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HMS Artemis (P449)

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Title: HMS Artemis (P449)  
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Subject: HMS Artemis, Cold War submarines of the United Kingdom, July 1971, HMS Ace (P414), HMS Alcide (P415)
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HMS Artemis (P449)

Royal Navy Ensign
Ordered: Very late in World War II
Builder: Scotts of Greenock
Laid down: 28 February 1944
Launched: 28 August 1946
Commissioned: 15 August 1947
Fate: Sank 1 July 1971. Sold to Pounds of Portsmouth for scrap in 1972
General characteristics
Displacement: 1,360/1,590 tons (surface/submerged)
Length: 293 ft 6 in (89.46 m)
Beam: 22 ft 4 in (6.81 m)
Draught: 18 ft 1 in (5.51 m)
Propulsion: 2 × 2,150 hp Admiralty ML 8-cylinder diesel engine, 2 × 625 hp electric motors for submergence driving two shafts
  • 18.5 kn (34.3 km/h) surface, 8 kn (15 km/h) submerged
  • 10,500 nmi (19,400 km) at 11 kn (20 km/h) surfaced
  • 16 nmi (30 km) at 8 kn (15 km/h) or 90 nmi (170 km) at 3 kn (5.6 km/h) submerged
Test depth: 350 ft (110 m)
Complement: 5 officers 55 enlisted
  • 6 × 21" (2 external) bow torpedo tubes, 4 × 21" (2 external) stern torpedo tubes, containing a total of 20 torpedoes
  • Mines: 26
  • 1 × 4" main deck gun, 3 × 0.303 machine gun, 1 × 20 mm AA Oerlikon 20 mm gun

HMS Artemis (P449) was an Amphion-class submarine of the Royal Navy, built by Scotts Shipbuilding & Engineering Co. of Greenock and launched 28 August 1946.[1]

In 1953 she took part in the Fleet Review to celebrate the Coronation of Queen Elizabeth II.[2] On 1 July 1971 Artemis sank in 9 metres of water while moored at the shore establishment HMS Dolphin at Gosport during refuelling. The sub dipped by the stern (she was being prepared for fuelling using the aft externals) which filled and the sub sank.[3] She was raised on 6 July and decommissioned, sold to be broken up for scrap on 12 December 1971.


  • Design 1
  • Commanding officers 2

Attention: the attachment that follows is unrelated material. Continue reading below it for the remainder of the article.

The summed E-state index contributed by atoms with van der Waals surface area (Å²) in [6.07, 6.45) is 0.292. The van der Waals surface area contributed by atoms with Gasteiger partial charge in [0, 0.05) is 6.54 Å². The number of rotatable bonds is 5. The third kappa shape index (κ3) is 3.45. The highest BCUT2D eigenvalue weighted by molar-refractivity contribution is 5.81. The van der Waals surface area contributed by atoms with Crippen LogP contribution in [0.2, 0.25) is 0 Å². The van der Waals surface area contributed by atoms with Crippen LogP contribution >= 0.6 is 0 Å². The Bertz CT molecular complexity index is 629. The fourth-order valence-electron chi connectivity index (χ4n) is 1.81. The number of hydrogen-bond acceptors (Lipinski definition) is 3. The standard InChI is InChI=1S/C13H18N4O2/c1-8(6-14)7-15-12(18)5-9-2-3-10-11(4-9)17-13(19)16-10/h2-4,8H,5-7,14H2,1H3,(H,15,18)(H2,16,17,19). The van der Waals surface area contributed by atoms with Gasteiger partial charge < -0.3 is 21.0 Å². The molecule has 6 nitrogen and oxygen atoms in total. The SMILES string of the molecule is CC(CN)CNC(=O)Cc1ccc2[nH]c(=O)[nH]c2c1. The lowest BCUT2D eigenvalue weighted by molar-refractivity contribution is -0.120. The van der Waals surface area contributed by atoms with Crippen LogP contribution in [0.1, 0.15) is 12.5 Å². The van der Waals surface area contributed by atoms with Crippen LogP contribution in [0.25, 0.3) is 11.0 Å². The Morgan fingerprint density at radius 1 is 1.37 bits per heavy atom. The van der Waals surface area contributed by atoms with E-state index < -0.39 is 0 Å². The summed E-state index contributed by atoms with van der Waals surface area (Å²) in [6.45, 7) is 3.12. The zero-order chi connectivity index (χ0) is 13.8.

• References 3
  • Publications 4
  • External links 5


Like all Amphion-class submarines, Artemis had a displacement of 1,360 tonnes (1,500 short tons) when at the surface and 1,590 tonnes (1,750 short tons) while submerged. It had a total length of 293 feet 6 inches (89.46 m), a beam length of 22 feet 4 inches (6.81 m), and a draught length of 18 feet 1 inch (5.51 m). The submarine was powered by two Admiralty ML eight-cylinder diesel engines generating a power of 2,150 horsepower (1,600 kW) each. It also contained four electric motors each producing 625 horsepower (466 kW) that drove two shafts.[4] It could carry a maximum of 219 tonnes (241 short tons) of diesel, although it usually carried between 159 and 165 tonnes (175 and 182 short tons).[4]

The submarine had a maximum surface speed of 18.5 knots (34.3 km/h; 21.3 mph) and a submerged speed of 8 knots (15 km/h; 9.2 mph).[5] When submerged, it could operate at 3 knots (5.6 km/h; 3.5 mph) for 90 nautical miles (170 km; 100 mi) or at 8 knots (15 km/h; 9.2 mph) for 16 nautical miles (30 km; 18 mi). When surfaced, it was able to travel 15,200 nautical miles (28,200 km; 17,500 mi) at 10 knots (19 km/h; 12 mph) or 10,500 nautical miles (19,400 km; 12,100 mi) at 11 knots (20 km/h; 13 mph).[4] Artemis was fitted with ten 21 inches (530 mm) torpedo tubes, one QF 4 inch naval gun Mk XXIII, one Oerlikon 20 mm cannon, and a .303 British Vickers machine gun. Its torpedo tubes were fitted to the bow and stern, and it could carry twenty torpedoes. Its complement was sixty-one crew members.[4]

Commanding officers

From To Captain
1953 1953 Lieutenant-Commander F E Ashmead-Bartlett RN
1964 1966 Lieutenant M J Hunt RN
1970 1970 Lieutenant-Commander T Austin RN


  1. ^ "Artemis". Retrieved 20 August 2015. 
  2. ^ Souvenir Programme, Coronation Review of the Fleet, Spithead, 15th June 1953, HMSO, Gale and Polden
  3. ^ "Account of the sinking". BBC. Retrieved 20 August 2015. 
  4. ^ a b c d Paul Akermann (1 November 2002). Encyclopedia of British Submarines 1901-1955. Periscope Publishing Ltd. p. 422.  
  5. ^ "Acheron class". World Naval Ships, Cranston Fine Arts. Retrieved 20 August 2015. 



External links

  • Boat veterans homepage
  • Pictures of HMS Artemis at MaritimeQuest
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